Siddhartha Mukherjee has delighted, informed, and touched a wide audience through his books and essays, for which he will be awarded the 2019 Lewis Thomas Prize for Writing about Science. The prize, honoring scientists as inspirational authors, will be presented Monday, April 22, at a free, public event on The Rockefeller University campus.
Mukherjee's commitment to demystifying cancer takes multiple expressions. He has won acclaim for the sensitive and caring treatment he delivers to his patients, and for his innovative cancer biology research. But what has ultimately made him a household name is his work as a science writer, especially his debut piece chronicling the past, present, and possible future of the disease.
In his 2010 book, The Emperor of All Maladies, Mukherjee travels back more than 4,000 years to the first documented mention of cancer, and then explores humanity's relationship with the disease through the ages and until present time. He traces not only the medical and scientific history of the cancer, but also its cultural meanings and political currency.
"Mukherjee's willingness and ability to bring cancer to a human level epitomizes the 'scientist as poet' spirit of the Lewis Thomas Prize," says Jesse H. Ausubel, chair of the selection committee. "His clear and engaging writing about science bridges the worldviews of scientists and writers, and brings pivotal scientific discoveries about cancer into the public discourse."
The committee also noted that The Emperor conveys an immense amount of material while telling the stories of real people--scientists, doctors, and patients--whose journeys move the heart as much as they stimulate the mind. The book has won several other literary awards, including the 2011 Pulitzer Prize for General Nonfiction.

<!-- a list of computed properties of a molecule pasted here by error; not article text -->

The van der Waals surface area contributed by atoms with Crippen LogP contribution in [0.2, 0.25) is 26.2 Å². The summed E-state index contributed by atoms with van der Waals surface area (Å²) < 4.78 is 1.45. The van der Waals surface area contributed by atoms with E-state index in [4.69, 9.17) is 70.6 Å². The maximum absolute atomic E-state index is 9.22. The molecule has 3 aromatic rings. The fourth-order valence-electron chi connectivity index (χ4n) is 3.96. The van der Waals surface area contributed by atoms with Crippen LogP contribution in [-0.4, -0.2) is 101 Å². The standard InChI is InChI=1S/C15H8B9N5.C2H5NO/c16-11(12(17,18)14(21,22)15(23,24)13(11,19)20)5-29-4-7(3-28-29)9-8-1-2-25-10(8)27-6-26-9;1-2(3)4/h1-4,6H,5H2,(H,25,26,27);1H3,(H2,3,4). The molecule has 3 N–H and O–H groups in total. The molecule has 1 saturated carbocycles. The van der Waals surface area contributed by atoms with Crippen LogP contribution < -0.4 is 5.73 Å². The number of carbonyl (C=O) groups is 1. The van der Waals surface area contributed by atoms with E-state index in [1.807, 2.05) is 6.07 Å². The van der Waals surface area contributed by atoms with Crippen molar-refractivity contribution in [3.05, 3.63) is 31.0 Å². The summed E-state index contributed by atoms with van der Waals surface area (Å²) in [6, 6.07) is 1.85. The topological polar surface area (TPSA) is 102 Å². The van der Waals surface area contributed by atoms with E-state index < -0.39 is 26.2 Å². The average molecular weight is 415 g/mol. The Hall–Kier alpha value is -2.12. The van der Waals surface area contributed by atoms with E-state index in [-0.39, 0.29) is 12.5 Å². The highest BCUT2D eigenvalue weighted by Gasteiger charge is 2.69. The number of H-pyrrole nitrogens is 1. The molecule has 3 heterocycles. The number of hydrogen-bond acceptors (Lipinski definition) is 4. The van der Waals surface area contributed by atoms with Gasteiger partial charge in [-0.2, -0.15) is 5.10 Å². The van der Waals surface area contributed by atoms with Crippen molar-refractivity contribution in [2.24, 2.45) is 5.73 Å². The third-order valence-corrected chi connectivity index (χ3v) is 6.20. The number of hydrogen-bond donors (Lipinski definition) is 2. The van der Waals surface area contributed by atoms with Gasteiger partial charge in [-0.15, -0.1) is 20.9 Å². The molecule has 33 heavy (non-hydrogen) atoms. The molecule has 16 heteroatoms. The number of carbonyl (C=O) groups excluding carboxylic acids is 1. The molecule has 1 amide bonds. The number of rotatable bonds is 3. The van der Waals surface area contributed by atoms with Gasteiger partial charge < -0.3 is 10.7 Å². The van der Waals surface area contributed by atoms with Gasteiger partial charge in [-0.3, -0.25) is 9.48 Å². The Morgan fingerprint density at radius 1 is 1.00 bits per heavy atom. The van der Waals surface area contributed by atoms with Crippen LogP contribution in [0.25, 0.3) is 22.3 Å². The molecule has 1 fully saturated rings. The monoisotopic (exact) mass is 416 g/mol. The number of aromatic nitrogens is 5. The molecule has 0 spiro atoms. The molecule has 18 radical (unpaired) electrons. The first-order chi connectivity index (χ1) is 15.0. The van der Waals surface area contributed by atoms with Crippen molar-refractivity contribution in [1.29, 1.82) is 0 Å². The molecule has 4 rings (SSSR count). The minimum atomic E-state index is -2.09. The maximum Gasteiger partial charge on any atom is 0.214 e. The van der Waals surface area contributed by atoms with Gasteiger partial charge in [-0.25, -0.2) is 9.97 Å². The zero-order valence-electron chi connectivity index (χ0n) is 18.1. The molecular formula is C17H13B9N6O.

Mukherjee has also written other books, including The Laws of Medicine and The Gene, and is a regular contributor to The New Yorker and The New York Times.
Born and raised in New Delhi, India, Mukherjee first encountered his lifelong interest in cancer at age nine, when a cousin with neck and mouth cancer visited his family home. He earned his undergraduate degree at Stanford University and then attended the University of Oxford as a Rhodes Scholar. He attended Harvard Medical School, and is now on the faculty of Columbia University, where he practices medicine and conducts research. He has made scientific discoveries that hold promise for the development of new treatments for cancers of the blood, as well as for other conditions such as osteoporosis and osteoarthritis.
Recent recipients of the Lewis Thomas Prize include astrophysicist Kip Thorne, oceanographer Sylvia Earle, physiologist Frances Ashcroft, surgeon Atul Gawande, and mathematicians Steven Strogatz and Ian Stewart.
Register here to attend this year's event on April 22. A reception will take place at 5:30 p.m., followed by the prize presentation and a lecture at 6:30 p.m.